Israel has refused to attend the January 15 gathering, with officials insisting that only bilateral negotiations can lead to a peace agreement. The Palestinians support the French initiative, which will see representatives of some two dozen countries convening in a bid to jump-start moribund peace efforts.
Bret Stephens: Obama’s Fitting Finish
In the list of low points in U.S. foreign policy, the betrayal of Israel ranks high.
Barack Obama’s decision to abstain from, and therefore allow, last week’s vote to censure Israel at the U.N. Security Council is a fitting capstone for what’s left of his foreign policy. Strategic half-measures, underhanded tactics and moralizing gestures have been the president’s style from the beginning. Israelis aren’t the only people to feel betrayed by the results.
Also betrayed: Iranians, whose 2009 Green Revolution in heroic protest of a stolen election Mr. Obama conspicuously failed to endorse for fear of offending the ruling theocracy.
Iraqis, who were assured of a diplomatic surge to consolidate the gains of the military surge, but who ceased to be of any interest to Mr. Obama the moment U.S. troops were withdrawn, and only concerned him again when ISIS neared the gates of Baghdad.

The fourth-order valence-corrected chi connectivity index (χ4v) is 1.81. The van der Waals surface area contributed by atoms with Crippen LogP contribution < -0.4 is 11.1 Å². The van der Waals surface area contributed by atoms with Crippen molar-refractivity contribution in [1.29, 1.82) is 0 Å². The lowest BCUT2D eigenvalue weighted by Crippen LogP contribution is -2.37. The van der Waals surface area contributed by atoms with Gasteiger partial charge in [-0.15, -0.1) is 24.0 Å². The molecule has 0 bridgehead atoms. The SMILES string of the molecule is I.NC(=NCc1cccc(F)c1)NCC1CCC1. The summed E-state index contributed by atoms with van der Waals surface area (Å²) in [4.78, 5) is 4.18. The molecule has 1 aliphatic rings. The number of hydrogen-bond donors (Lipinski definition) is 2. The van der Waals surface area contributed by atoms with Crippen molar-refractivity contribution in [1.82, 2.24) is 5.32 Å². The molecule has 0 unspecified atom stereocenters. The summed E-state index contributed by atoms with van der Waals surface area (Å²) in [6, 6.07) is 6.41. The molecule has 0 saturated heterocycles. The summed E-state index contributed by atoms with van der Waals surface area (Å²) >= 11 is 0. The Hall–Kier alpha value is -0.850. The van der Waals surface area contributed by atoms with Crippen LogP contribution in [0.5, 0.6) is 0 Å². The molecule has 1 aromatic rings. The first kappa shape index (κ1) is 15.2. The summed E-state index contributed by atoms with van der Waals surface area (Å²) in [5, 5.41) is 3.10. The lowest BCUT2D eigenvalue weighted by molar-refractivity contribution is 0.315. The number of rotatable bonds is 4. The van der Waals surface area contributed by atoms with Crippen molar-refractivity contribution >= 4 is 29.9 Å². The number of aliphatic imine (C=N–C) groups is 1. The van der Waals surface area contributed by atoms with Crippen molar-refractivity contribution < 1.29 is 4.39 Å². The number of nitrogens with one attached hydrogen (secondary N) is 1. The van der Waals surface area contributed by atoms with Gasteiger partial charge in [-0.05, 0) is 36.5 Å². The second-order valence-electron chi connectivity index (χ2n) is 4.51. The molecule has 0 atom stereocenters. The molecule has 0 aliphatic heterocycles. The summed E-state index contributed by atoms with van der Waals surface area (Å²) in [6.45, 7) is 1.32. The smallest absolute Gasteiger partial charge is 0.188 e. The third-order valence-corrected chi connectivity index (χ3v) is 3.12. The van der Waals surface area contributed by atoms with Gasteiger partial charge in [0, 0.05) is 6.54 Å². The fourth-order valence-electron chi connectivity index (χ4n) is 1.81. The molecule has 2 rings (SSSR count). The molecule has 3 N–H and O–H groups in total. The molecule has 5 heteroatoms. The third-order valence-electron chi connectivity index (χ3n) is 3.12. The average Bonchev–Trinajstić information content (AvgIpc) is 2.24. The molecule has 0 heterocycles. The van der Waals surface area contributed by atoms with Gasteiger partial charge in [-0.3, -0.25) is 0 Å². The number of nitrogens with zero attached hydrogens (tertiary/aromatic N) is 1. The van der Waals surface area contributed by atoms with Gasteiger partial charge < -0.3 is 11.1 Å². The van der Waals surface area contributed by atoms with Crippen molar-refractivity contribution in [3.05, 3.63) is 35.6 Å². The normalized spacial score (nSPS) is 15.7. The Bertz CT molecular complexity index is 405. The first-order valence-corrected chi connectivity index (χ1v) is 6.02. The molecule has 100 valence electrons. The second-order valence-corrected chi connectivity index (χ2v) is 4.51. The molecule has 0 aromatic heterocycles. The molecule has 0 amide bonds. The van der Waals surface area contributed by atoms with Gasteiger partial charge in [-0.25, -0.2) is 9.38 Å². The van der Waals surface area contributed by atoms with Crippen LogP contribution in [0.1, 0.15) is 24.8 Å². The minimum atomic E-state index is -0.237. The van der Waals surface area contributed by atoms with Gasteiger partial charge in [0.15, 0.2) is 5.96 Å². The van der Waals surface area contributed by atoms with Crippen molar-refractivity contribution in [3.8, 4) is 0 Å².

Syrians, whose initially peaceful uprising against anti-American dictator Bashar Assad Mr. Obama refused to embrace, and whose initially moderate-led uprising Mr. Obama failed to support, and whose sarin- and chlorine-gassed children Mr. Obama refused to rescue, his own red lines notwithstanding.
Ukrainians, who gave up their nuclear weapons in 1994 with formal U.S. assurances that their “existing borders” would be guaranteed, only to see Mr. Obama refuse to supply them with defensive weapons when Vladimir Putin invaded their territory 20 years later.
Pro-American Arab leaders, who expected better than to be given ultimatums from Washington to step down, and who didn’t anticipate the administration’s tilt toward the Muslim Brotherhood as a legitimate political opposition, and toward Tehran as a responsible negotiating partner.
Most betrayed: Americans.
In the wake of the US abstention on the UN Security Council vote to render all territory outside of the 1967 lines, including the Jewish Quarter in the Old City of Jerusalem, Israeli Prime Minister Benjamin Netanyahu is rallying support in Congress in anticipation of the Obama administration’s final indignity against the Jewish State.